- Unemployment insurance does not protect all workers. Millions of workers who have experienced a loss of income through pay cuts, reductions in hours, or other loss of earnings may not be eligible for unemployment benefits. Workers must have their full-time hours cut considerably and earn very little to receive partial unemployment insurance. While eligibility for partial unemployment benefits varies widely by state, workers must generally earn less money per week from a job than they would otherwise receive in unemployment benefits while fully unemployed. For example, the average American worker receives $378 per week in state unemployment benefits, so to be eligible for partial unemployment benefits, the worker would have to earn less than that from their job. Employees are not eligible for unemployment benefits under the CARES Act if their employer remains open during the pandemic unless they have unfilled childcare needs, are caring for a sick family member, or have other credible health concerns that require them to quit their job, according to Department of Labor guidance. Undocumented workers and people entering the workforce for the first time, such as recent graduates, are also ineligible for unemployment benefits.
- For most extremely low-income households, unemployment benefits are not enough to ensure housing stability. Even in circumstances where unemployment benefits replace 100% of wages, a majority of the lowest-income households would still be unable to afford housing. In fact, 3 out of 4 extremely low-income households in the labor force spend more than half of their income on rent. Even if standard unemployment benefits replaced 100% of the wages that recipients typically earn, these households would still be at high risk of evictions and, in worst cases, homelessness.
Without Congressional action, homelessness could increase by 40-45% by the end of 2020, with enormous consequences for individuals, their communities, and public health.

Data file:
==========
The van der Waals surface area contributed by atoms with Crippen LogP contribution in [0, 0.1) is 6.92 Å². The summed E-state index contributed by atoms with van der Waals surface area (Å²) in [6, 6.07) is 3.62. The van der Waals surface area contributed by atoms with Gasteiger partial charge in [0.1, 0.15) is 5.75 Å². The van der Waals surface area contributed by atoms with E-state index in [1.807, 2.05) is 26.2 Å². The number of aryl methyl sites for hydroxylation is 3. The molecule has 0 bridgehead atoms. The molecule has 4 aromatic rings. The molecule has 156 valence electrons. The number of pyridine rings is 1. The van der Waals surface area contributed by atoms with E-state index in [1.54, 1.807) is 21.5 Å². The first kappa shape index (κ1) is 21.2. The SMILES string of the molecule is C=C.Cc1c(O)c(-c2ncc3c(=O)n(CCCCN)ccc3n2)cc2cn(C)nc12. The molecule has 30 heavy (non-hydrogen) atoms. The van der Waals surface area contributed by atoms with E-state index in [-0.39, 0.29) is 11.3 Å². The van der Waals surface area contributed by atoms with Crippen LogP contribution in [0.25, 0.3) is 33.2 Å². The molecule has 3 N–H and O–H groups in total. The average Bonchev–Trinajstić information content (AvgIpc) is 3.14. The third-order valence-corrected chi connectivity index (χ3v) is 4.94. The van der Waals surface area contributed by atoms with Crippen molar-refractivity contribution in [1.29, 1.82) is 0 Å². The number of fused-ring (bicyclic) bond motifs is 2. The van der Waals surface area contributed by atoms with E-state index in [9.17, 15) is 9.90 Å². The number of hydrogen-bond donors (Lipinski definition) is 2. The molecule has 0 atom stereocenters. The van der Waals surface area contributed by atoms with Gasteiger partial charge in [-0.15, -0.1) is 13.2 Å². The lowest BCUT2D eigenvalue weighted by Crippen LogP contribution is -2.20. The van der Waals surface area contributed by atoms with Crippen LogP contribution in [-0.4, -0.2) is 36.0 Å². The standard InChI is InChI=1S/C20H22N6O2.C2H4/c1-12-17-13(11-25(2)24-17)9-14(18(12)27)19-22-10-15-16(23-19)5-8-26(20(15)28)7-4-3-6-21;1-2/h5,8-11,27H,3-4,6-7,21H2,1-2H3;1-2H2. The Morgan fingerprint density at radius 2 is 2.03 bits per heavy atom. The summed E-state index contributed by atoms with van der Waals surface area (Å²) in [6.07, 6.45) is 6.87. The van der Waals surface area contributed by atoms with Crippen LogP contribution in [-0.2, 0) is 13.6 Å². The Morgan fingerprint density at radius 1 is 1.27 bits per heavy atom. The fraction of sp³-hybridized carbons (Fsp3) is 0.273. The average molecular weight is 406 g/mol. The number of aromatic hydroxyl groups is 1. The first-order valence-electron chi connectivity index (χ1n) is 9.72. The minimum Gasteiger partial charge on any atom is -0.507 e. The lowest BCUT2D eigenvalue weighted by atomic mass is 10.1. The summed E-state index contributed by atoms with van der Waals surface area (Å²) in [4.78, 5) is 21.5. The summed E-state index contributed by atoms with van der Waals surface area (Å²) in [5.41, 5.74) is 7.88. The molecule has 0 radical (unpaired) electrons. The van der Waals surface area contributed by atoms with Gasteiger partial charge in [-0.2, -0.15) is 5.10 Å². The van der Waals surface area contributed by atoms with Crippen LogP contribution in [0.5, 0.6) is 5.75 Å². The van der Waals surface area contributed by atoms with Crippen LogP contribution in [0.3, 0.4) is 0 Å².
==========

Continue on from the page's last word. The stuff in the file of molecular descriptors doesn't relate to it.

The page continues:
The Urgent Need for Rental Assistance
Emergency rental assistance enables households, including those who have lost jobs or who were already struggling to pay rent before the pandemic, to remain stably housed and avoid the harmful impacts of evictions and homelessness.
Without emergency rental assistance, our nation’s overstretched homeless system will be put under further strain. The homeless shelter system can only shelter about 70% of people experiencing homelessness, and many shelters are unable to accommodate social distancing and protect homeless individuals from possible infection. Homeless service providers are working quickly and urgently to decongest shelters and homeless encampments to allow for social distancing. Service providers are using federal resources to acquire additional space, hire staff, and house homeless individuals in hotels/motels for self-isolation and self-quarantining. Some shelters have closed because they are unable to provide services while complying with social distancing, and other shelters have been closed to new individuals.
Any increase in homelessness has broad implications for our nation’s public health. People who are homeless and contract coronavirus are twice as likely to be hospitalized, two to four times as likely to require critical care, and two to three times as likely to die than others in the general public. Emergency rental assistance and other federal resources are needed to prevent the spread of the coronavirus within the homeless population and among the general public.
Congress should immediately enact the emergency housing and homelessness provisions in the House-passed “Health and Economic Recovery Omnibus Emergency Solutions (HEROES) Act.” The HEROES Act includes the “Emergency Rental Assistance and Rental Market Stabilization Act,” which would provide $100 billion in emergency rental assistance. NLIHC research estimates $100 billion in emergency rental assistance is needed to prevent evictions and homelessness when eviction moratoriums are lifted and back-rent is owed. The next coronavirus spending package must also include an additional $11.5 billion in Emergency Solutions Grants to respond to and prevent outbreaks among people experiencing homelessness and enact a national, uniform moratorium on evictions and foreclosures.
Additional FAQs and other COVID-19 housing and homelessness resources are available at https://nlihc.org/coronavirus-and-housing-homelessness